Short Term Listings
BOOKS and CDs
LETTERS TO EDITOR
Writing for Us
A CurtainUp Review
A Thousand Clowns
By Elyse Sommer
If there were an award for most courageous actor, Tom Selleck would win it hands down. The popular star of the Magnum P.I. series is making his stage debut at age 50-something in a role that will have all old enough to remember comparing him to the late great Jason Robards (who starred in the 428-performance Broadway run in 1962 and three years later in the movie adaptation). As if Robards' tough to fill shoes were not sufficient challenge, Selleck is also sharing the limelight with Nicolas King, an adorable 10-year-old scene stealer with five years on stage under his belt.
The choice of Herb Gardner‘s forty-year-old A Thousand Clowns further ups the risk-taking ante. The play is big on quirky charm and quotable dialogue. Its eccentric dropout hero rode the 1960s wave of dropouts that accompanied the decade's social changes. The 2001 revival must rely on its quirks and quotability.
Fortunately Mr. Selleck brings a lot more to the stage of the Longacre than courage. He surmounts the stumbling blocks buoyed by his easy-going charm and commanding physical presence. If he does not quite capture the deep-seated eccentricity of the iconoclastic Murray Burns, his affable humor and sex appeal (even without a mustache) more than compensate for the less fully realized seriousness of a man desperately clinging to the wild possibilities most people leave behind with their teens. Here's how Murray sums up this possibility of endless fun and girls: "Isn't it great to find out how many Sandras there are? Like those little cars in the circus, this tiny red car comes out and putters around, suddenly its doors open and out come a thousand clowns. . . "
The actor is smart and comfortable enough with himself to step out of the spotlight and allow this to be as much an ensemble as a star vehicle. That's not to say that the playwright's own virgin effort would have sufficient legs to warrant a revival without a box office draw like Mr. Selleck at the top of the cast listing. Though slightly revised from the original, the basic premise remains intact, complete with its 60s cultural allusions (e.g. the eleven 50-cent movie houses that lined Forty-Second Street).
The plot pits Murray and his unconventional life style against the social service agency which threatens his guardianship of the 10-year-old nephew (Nicolas King) literally left on his doorstep by a sister who makes Murray seem like the a poster boy for William Whyte's Organization Man. As one look at Allen Moyer's artfully cluttered set makes clear Murray and his precocious nephew are quite the odd couple. His section of the one-room apartment resembles the home of an eclectically accummulative teenager. Hats, clocks, books and other paraphanelia are everywhere and the bed is unmade. The alcove that belongs to Nick, the "middle-aged kid", is an oasis of neatness. Odd or not, the arrangement suits both uncle and nephew just fine. It allows the boy freedom to try out different names and grow up in a relaxed (to put it mildly) atmosphere and Murray to enjoy the company of "the best straight man he ever had".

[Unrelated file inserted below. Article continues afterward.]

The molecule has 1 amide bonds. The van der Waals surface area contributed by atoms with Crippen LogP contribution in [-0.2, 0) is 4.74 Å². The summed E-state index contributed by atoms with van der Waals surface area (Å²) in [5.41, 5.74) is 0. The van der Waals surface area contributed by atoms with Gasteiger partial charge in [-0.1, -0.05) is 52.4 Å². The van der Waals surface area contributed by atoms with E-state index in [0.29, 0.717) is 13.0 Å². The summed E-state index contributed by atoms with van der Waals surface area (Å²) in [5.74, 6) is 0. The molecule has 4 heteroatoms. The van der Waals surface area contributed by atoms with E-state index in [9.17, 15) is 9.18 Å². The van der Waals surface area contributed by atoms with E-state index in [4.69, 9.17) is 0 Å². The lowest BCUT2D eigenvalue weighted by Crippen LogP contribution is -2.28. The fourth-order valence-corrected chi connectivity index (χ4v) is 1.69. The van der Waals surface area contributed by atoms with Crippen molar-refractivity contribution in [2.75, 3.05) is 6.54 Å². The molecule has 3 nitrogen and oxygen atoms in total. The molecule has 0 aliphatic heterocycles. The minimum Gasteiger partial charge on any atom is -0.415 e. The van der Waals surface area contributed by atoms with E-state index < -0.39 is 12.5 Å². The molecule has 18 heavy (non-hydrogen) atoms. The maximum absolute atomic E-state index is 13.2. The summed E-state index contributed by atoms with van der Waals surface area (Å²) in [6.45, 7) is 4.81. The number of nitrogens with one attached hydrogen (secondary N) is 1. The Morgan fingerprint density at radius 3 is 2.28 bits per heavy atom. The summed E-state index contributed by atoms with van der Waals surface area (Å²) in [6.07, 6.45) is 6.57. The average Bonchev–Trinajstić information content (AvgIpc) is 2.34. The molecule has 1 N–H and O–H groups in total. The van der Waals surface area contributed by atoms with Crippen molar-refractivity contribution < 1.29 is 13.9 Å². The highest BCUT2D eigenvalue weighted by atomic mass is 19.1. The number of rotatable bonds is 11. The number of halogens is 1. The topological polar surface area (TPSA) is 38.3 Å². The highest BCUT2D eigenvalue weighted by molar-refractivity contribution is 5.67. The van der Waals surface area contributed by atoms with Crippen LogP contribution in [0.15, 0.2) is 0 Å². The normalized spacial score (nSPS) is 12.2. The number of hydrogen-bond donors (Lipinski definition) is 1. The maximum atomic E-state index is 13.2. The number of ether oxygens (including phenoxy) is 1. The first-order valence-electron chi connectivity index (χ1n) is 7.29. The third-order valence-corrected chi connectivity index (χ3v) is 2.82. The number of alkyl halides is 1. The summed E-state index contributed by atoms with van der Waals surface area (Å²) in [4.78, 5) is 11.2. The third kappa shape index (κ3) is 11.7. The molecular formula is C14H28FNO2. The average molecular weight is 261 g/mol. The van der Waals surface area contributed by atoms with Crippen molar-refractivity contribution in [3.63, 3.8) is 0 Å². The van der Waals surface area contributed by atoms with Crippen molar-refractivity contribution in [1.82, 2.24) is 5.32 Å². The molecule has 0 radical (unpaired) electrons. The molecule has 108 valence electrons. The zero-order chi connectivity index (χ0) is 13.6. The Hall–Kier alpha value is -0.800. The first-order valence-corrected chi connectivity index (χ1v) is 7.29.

While the social workers who invade the Burns domain force Murray to reconsider his happily unemployed status, they are not villains. Albert (a wittily understated Bradford Cover), even though he declares Murray to be more an experience than a real person actually admires his spontaneity. His fresh-out-of-graduate school colleague and girl friend Sandra (Barbara Garrick -- more real and less preciously ditzy than Sandy Dennis from the original production), defects to Murray's camp (and bed). Though Selleck doesn't look his age he is a generation older than the thirty-ish hero Gardner envisioned, thus adding a May-December twist to the Sandra-Murray romance.
Murray's brother and agent Arnold (Robert LaPone) also isn't quite the stuffed shirt he seems to be. While he never explains why he makes a daily stop at his brother's apartment to drop off fresh fruit, Lapone's Arnold gives a touching and deservedly show stopping explanatory monologue about why he takes pride in being a conventional success. Mark Blum rounds out the non-villainous villains in Murray's life as Leo Herman the children's show star who, without Murray's scripts, fails to get even his own children to laugh at his routines.
John Rando's capable direction is evident in the overall quality of the performances though he should not have relied on Nicolas King's grandmother as the boy's voice coach. King is a terrific actor but his deftly delivered lines tend to get lost in the trip from his mouth to the audience's ears. Rando's snazzy scene change to Arnold's sleek office adds a nice touch but even the talented director and his team can't rescue the second act from sluggishness. The overall length -- 2 hours and 50 minutes with two intermissions -- is likely to make all but the most devoted Selleck fans somewhat restless.